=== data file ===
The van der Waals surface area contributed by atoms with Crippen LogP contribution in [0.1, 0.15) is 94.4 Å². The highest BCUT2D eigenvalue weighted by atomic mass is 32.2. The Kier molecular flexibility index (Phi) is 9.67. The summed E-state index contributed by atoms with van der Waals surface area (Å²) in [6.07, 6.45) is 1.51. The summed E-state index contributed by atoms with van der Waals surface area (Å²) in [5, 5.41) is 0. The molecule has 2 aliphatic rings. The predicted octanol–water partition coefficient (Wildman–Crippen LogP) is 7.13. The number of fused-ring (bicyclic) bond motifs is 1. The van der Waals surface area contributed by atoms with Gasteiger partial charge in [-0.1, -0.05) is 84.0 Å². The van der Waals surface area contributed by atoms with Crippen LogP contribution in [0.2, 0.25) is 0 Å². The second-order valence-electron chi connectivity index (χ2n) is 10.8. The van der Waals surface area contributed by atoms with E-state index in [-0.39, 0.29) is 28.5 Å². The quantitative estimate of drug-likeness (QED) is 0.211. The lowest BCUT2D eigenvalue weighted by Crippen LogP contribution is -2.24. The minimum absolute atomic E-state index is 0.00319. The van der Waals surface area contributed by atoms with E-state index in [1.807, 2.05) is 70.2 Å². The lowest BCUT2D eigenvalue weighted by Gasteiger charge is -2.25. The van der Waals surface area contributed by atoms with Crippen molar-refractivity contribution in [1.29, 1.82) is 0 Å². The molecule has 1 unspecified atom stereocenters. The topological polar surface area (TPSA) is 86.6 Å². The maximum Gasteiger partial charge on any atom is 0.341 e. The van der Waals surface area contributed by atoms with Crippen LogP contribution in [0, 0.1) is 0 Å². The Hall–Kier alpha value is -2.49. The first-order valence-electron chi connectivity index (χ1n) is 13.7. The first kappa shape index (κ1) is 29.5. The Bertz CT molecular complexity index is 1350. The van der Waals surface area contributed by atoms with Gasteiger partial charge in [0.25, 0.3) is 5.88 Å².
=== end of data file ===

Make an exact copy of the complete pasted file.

The van der Waals surface area contributed by atoms with Crippen LogP contribution in [0.1, 0.15) is 94.4 Å². The highest BCUT2D eigenvalue weighted by atomic mass is 32.2. The Kier molecular flexibility index (Phi) is 9.67. The summed E-state index contributed by atoms with van der Waals surface area (Å²) in [6.07, 6.45) is 1.51. The summed E-state index contributed by atoms with van der Waals surface area (Å²) in [5, 5.41) is 0. The molecule has 2 aliphatic rings. The predicted octanol–water partition coefficient (Wildman–Crippen LogP) is 7.13. The number of fused-ring (bicyclic) bond motifs is 1. The van der Waals surface area contributed by atoms with Gasteiger partial charge in [-0.1, -0.05) is 84.0 Å². The van der Waals surface area contributed by atoms with Crippen LogP contribution in [0.2, 0.25) is 0 Å². The second-order valence-electron chi connectivity index (χ2n) is 10.8. The van der Waals surface area contributed by atoms with E-state index in [-0.39, 0.29) is 28.5 Å². The quantitative estimate of drug-likeness (QED) is 0.211. The lowest BCUT2D eigenvalue weighted by Crippen LogP contribution is -2.24. The minimum absolute atomic E-state index is 0.00319. The van der Waals surface area contributed by atoms with E-state index in [1.807, 2.05) is 70.2 Å². The lowest BCUT2D eigenvalue weighted by Gasteiger charge is -2.25. The van der Waals surface area contributed by atoms with Crippen molar-refractivity contribution in [1.29, 1.82) is 0 Å². The molecule has 1 unspecified atom stereocenters. The topological polar surface area (TPSA) is 86.6 Å². The maximum Gasteiger partial charge on any atom is 0.341 e. The van der Waals surface area contributed by atoms with Crippen LogP contribution in [0, 0.1) is 0 Å². The Hall–Kier alpha value is -2.49. The first-order valence-electron chi connectivity index (χ1n) is 13.7. The first kappa shape index (κ1) is 29.5. The Bertz CT molecular complexity index is 1350. The van der Waals surface area contributed by atoms with Gasteiger partial charge in [0.25, 0.3) is 5.88 Å².